It will cost you more to celebrate Thanksgiving with a traditional dinner this year because turkey prices are up.
Different grocery stores are handling the price increase in different ways - some are raising the prices and others are absorbing the extra cost.
Either way, turkeys are more expensive than last year because an outbreak of the bird flu wiped out more than 9 million turkeys this year.
"We'll have enough frozen and fresh birds for the season for sure," said Michael Sohovich, of Sunset Foods.
The shelves at Sunset Foods in Highland Park are stocked with turkeys, but because there was less of a supply to meet the demand, it cost the store about 20 cents more per pound for each frozen turkey.
However, their customers will only have to dig a little deeper into their wallets for fresh turkeys.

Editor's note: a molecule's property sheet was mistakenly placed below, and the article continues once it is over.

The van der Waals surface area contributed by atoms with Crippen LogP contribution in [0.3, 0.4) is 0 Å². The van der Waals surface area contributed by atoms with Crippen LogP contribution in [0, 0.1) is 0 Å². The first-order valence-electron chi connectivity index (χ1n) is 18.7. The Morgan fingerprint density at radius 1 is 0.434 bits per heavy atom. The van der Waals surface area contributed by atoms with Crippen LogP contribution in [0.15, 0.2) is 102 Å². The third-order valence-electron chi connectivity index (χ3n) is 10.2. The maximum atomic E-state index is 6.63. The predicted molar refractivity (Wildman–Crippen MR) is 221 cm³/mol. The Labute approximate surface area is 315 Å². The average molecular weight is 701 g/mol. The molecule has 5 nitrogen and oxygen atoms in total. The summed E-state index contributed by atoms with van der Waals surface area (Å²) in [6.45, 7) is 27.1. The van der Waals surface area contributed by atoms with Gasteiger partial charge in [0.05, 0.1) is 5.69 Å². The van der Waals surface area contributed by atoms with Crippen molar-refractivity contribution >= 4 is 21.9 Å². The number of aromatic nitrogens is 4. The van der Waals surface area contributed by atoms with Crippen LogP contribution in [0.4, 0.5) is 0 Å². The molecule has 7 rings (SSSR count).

"We try and absorb the cost so it doesn't pass on to the consumer," said Michael Wilson, of Sunset. "Our prices have relatively stayed the same for the last 9 years."
Shopper Marnie Miller said she's happy to hear that.
"I don't think any consumer would not like that," Miller said.
Every grocery store is handling it differently.
One average, frozen turkeys are selling for between roughly 79 and 99 cents a pound. Fresh whole birds are around $2 a pound.
While there's no alarm that stores will sell out of turkey before Thanksgiving, shoppers are encouraged to buy their birds early.
For now, the biggest impact of the bird flu has been on the deli counter with dwindling supplies of turkey lunchmeat.
"Say we ordered 20 cases of assorted lunchmeat of turkey products, we're getting like five," Wilson said.
Despite the bird flu outbreak, there are no health concerns about the birds that make it to stores. Turkey farms are expected to be re-stocked by December.
Turkey prices are up this year